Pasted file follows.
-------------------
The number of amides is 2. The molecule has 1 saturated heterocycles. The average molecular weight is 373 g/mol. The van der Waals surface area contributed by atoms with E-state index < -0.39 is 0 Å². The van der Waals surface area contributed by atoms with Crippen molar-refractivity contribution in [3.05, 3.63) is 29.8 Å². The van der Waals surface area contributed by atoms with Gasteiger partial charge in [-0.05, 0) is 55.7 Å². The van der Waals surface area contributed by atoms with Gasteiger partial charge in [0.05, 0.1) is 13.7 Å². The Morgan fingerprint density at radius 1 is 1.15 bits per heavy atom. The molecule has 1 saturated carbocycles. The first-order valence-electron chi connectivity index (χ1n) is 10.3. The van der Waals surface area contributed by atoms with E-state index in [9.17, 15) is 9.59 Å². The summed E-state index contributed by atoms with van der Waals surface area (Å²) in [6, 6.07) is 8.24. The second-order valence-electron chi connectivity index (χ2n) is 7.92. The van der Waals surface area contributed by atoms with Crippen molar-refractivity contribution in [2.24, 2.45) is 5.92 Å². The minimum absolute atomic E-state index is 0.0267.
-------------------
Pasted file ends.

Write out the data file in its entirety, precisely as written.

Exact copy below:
The number of amides is 2. The molecule has 1 saturated heterocycles. The average molecular weight is 373 g/mol. The van der Waals surface area contributed by atoms with E-state index < -0.39 is 0 Å². The van der Waals surface area contributed by atoms with Crippen molar-refractivity contribution in [3.05, 3.63) is 29.8 Å². The van der Waals surface area contributed by atoms with Gasteiger partial charge in [-0.05, 0) is 55.7 Å². The van der Waals surface area contributed by atoms with Gasteiger partial charge in [0.05, 0.1) is 13.7 Å². The Morgan fingerprint density at radius 1 is 1.15 bits per heavy atom. The molecule has 1 saturated carbocycles. The first-order valence-electron chi connectivity index (χ1n) is 10.3. The van der Waals surface area contributed by atoms with E-state index in [9.17, 15) is 9.59 Å². The summed E-state index contributed by atoms with van der Waals surface area (Å²) in [6, 6.07) is 8.24. The second-order valence-electron chi connectivity index (χ2n) is 7.92. The van der Waals surface area contributed by atoms with Crippen molar-refractivity contribution in [2.24, 2.45) is 5.92 Å². The minimum absolute atomic E-state index is 0.0267.